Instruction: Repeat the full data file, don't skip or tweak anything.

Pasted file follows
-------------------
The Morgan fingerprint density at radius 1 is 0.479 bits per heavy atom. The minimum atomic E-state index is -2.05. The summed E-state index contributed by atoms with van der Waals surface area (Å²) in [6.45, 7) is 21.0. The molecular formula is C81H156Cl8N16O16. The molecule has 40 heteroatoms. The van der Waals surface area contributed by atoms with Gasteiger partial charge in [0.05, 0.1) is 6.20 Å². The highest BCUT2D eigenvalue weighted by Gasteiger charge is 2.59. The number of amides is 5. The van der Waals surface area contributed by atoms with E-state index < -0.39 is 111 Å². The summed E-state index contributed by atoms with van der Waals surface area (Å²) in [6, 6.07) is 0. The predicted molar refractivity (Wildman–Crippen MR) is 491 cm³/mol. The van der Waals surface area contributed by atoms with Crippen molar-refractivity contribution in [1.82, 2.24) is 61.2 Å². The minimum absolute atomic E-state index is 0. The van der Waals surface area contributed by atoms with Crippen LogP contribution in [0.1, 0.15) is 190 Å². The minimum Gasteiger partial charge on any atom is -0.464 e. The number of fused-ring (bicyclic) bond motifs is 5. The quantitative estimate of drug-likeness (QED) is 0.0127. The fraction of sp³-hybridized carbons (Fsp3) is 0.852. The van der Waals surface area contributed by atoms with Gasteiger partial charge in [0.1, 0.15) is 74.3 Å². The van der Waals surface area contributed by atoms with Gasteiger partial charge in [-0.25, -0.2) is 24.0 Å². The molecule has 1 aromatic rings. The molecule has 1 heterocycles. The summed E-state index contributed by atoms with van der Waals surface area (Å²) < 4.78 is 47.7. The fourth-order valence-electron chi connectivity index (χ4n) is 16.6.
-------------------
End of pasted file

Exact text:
The Morgan fingerprint density at radius 1 is 0.479 bits per heavy atom. The minimum atomic E-state index is -2.05. The summed E-state index contributed by atoms with van der Waals surface area (Å²) in [6.45, 7) is 21.0. The molecular formula is C81H156Cl8N16O16. The molecule has 40 heteroatoms. The van der Waals surface area contributed by atoms with Gasteiger partial charge in [0.05, 0.1) is 6.20 Å². The highest BCUT2D eigenvalue weighted by Gasteiger charge is 2.59. The number of amides is 5. The van der Waals surface area contributed by atoms with E-state index < -0.39 is 111 Å². The summed E-state index contributed by atoms with van der Waals surface area (Å²) in [6, 6.07) is 0. The predicted molar refractivity (Wildman–Crippen MR) is 491 cm³/mol. The van der Waals surface area contributed by atoms with Crippen molar-refractivity contribution in [1.82, 2.24) is 61.2 Å². The minimum absolute atomic E-state index is 0. The van der Waals surface area contributed by atoms with Crippen LogP contribution in [0.1, 0.15) is 190 Å². The minimum Gasteiger partial charge on any atom is -0.464 e. The number of fused-ring (bicyclic) bond motifs is 5. The quantitative estimate of drug-likeness (QED) is 0.0127. The fraction of sp³-hybridized carbons (Fsp3) is 0.852. The van der Waals surface area contributed by atoms with Gasteiger partial charge in [0.1, 0.15) is 74.3 Å². The van der Waals surface area contributed by atoms with Gasteiger partial charge in [-0.25, -0.2) is 24.0 Å². The molecule has 1 aromatic rings. The molecule has 1 heterocycles. The summed E-state index contributed by atoms with van der Waals surface area (Å²) < 4.78 is 47.7. The fourth-order valence-electron chi connectivity index (χ4n) is 16.6.